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Car Repair Training 101: How To Diagnose a Fluid Leak

Published on February 11, 2016 by in Blog, CATI

Essential elements in any car

It’s common for drivers to quickly head to a repair shop if they notice their car has a leak. However, professional auto mechanics know not every fluid leak warrants a trip to the garage. In fact, some can even be harmless.

Car repair school teaches students how fluid leaks can be diagnosed without having to look under the hood or perform tests on the vehicle. By simply observing the fluid’s location, colour, texture and odor, most trained professionals can correctly identify the issue.

If you’re pursuing an automotive career, read on to learn how you can successfully diagnose some of the most common car leaks once you start your career.

Auto Mechanic School Grads Know Red Fluid Comes From the Transmission

Red fluid keeps a car's transmission lubricated and cool.

Red fluid keeps a car’s transmission lubricated and cool.

It’s safe to assume that a red fluid leak is coming from a car’s transmission. New transmission fluid boasts a pale red colour, and fluid that hasn’t been changed in a while typically has a darker red hue. Whether a car’s transmission fluid is fresh or used, it always has a thick, oil-like texture and a very strong smell.

In your car repair training, you will learn that transmission fuel acts as a lubricant, which helps a car shift smoothly. Additionally, it also helps to cool the transmission. When low on fluid, transmissions can burn out from excessive heat, or can start grinding together and break.

Once you start your career, you’ll know that transmission leaks are generally found somewhere between the middle and front of a vehicle, close to the transmission filler tube or the selector shaft. In order to repair this type of leak, you’ll likely be required to patch a hole in one of the transmission fluid lines or fix a faulty seal.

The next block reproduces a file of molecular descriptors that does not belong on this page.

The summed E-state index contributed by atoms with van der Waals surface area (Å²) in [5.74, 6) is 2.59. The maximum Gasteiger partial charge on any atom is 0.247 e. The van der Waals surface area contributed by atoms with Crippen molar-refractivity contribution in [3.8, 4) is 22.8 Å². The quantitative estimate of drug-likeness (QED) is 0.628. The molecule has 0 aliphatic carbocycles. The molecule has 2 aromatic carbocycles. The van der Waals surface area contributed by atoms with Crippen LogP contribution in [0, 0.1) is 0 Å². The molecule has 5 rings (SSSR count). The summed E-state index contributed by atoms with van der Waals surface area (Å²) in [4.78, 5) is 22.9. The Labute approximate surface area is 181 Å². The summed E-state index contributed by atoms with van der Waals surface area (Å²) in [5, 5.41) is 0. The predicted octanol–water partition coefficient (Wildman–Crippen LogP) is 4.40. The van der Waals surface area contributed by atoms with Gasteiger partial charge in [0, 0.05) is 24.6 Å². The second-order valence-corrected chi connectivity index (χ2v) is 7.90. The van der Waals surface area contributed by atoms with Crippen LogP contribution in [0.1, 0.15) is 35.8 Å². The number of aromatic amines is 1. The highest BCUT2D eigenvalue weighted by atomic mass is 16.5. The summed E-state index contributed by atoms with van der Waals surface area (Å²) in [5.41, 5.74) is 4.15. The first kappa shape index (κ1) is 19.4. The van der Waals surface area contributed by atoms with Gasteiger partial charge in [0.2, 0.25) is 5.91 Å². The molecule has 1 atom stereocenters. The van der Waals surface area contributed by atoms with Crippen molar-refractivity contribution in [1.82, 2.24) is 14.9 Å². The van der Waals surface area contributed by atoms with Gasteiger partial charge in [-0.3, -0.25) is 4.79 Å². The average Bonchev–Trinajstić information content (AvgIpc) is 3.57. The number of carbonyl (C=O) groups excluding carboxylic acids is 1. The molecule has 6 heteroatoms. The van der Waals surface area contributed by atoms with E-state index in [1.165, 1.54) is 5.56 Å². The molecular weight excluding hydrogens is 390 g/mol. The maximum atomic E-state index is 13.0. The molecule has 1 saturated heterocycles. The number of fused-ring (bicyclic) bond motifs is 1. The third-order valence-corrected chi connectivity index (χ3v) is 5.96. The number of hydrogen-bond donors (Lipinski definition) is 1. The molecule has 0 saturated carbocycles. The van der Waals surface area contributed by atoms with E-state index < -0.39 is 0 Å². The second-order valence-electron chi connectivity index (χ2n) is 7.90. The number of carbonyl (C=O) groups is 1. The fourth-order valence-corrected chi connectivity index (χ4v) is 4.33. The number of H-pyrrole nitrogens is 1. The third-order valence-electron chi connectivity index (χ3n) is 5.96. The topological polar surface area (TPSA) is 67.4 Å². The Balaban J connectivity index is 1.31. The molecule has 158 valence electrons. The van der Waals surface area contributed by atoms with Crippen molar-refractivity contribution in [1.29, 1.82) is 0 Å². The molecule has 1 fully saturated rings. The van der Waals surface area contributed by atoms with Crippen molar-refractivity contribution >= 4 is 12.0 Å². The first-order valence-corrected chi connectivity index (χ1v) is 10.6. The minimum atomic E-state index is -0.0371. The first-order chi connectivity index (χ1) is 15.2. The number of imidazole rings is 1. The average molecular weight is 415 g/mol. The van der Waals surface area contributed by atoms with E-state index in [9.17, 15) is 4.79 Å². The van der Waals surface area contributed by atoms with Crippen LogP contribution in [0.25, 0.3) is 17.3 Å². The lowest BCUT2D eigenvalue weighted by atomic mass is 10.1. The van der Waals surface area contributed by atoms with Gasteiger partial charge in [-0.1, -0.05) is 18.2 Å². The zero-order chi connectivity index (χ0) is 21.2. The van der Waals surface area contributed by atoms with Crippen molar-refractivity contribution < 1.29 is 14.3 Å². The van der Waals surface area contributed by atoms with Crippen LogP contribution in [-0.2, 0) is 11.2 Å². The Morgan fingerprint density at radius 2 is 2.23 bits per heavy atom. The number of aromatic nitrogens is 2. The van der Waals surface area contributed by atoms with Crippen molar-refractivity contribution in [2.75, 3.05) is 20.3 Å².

Water vs. Gasoline: How Pros with Car Repair Training Identify Clear Leaks

Both water and gasoline are colourless. Therefore, when you notice a clear leak coming from a customer’s car, you’ll have to observe the fluid more closely to be able to identify which it is. One foolproof way to tell the clear liquids apart is to smell the leak, since gasoline has a very strong and recognizable odor.

Either case requires no real work from an auto repair expert. If a car is producing a water leak, it is likely air conditioner condensation and professionals know that this is entirely normal.

Puddles of gasoline can sometimes appear on the ground below the front or rear of a vehicle, and while drivers tend to believe these types of leaks are dangerous, auto mechanic school grads know they aren’t. In fact, people can drive with gas leaks for years, and the only thing that will happen is their gas bill will increase.

A gas leak towards the rear of the car means that the gas tank may need to be patched up. However, if the leak is towards the front, a you might need to replace a faulty fuel line or perhaps repair the car’s gas pump.

Auto Mechanic School Teaches Students That a Yellow Leak Could be Dangerous

A brake leak requires immediate attention

A brake leak requires immediate attention

Yellow fluid indicates that the leak could be coming from the car’s radiator or brakes. Radiator fluid is a deep yellow colour and has a thin, watery texture. Radiator fluids tend to leak from under the engine, and they could reveal issues stemming from a loose hose clamp or damaged o-ring—both are fairly simple to repair.

Brake fluid, on the other hand, is a pale shade of yellow with a thicker, oily texture. While brake fluid leaks are rare, they can be found on the ground close to the car’s wheels or directly under the brake pedal. Since most the brake system in most cars function using hydraulic pressure, loss of fluid can cause the brakes to work less efficiently or fail altogether. A punctured brake line could be very dangerous, and this is repair work you’ll need to pay immediate attention to once you become a mechanic.

Are you interested in becoming a mechanic?

Visit CATI to learn more about our training programs or to speak with an advisor. 

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